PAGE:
Smog over Ulaanbaatar. Photo: cc BY-NC

Mongolian air pollution causing health crisis

Smog in Mongolia’s capital Ulaanbaatar is causing a public health crisis, especially among children, according to a new study by the United Nations Children’s Fund (UNICEF) and Mongolia’s National Center for Public Health.
Pollution levels in Ulaanbaatar had become worse than that in cities such as Beijing and New Delhi. Concentrations of breathable airborne particles known as PM2.5 were as high as 3,320 micrograms per cubic metre at one monitoring station on 30 January, they said.

The government has offered subsidies for more efficient wood- and coal-burning stoves and it is also providing free electricity at night in some districts. But smog levels spike in the bitterly cold winters, especially in poor “ger” neighbourhoods, named after the felt tents in which many migrants live. Many ger households burn coal or even trash to keep warm and the smog they produce has led to a surge in respiratory and heart disease, and stoked anger and protests.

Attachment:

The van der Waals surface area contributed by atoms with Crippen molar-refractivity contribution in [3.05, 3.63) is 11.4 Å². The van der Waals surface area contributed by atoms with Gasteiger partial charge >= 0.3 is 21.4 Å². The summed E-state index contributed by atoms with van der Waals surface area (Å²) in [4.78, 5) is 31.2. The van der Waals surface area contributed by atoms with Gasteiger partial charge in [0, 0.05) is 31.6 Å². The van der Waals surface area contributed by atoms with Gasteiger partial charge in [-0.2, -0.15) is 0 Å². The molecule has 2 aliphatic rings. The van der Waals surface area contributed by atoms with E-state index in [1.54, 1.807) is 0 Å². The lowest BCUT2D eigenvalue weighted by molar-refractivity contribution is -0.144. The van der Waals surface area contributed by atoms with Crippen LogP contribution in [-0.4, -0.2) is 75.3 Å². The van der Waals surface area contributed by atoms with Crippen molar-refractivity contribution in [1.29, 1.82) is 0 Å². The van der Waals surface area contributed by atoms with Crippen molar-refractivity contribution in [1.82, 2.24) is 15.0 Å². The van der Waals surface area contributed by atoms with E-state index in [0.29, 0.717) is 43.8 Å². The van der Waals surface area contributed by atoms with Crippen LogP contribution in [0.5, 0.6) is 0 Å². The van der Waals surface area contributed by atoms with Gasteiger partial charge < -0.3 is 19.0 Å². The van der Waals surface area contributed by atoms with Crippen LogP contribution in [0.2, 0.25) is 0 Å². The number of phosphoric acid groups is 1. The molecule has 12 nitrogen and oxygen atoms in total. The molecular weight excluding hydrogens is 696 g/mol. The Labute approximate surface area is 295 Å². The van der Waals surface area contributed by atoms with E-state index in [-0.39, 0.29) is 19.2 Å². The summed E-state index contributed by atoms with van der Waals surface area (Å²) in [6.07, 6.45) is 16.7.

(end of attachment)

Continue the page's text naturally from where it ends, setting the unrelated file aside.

“Air pollution has become a child health crisis in Ulaanbaatar, putting every child and pregnancy at risk. The risks include stillbirth, preterm birth, lower birth weight, pneumonia, bronchitis, asthma, inhibited brain development and death,” UNICEF Mongolia Representative Alex Heikens said.

Source: Reuters, 23 February 2018


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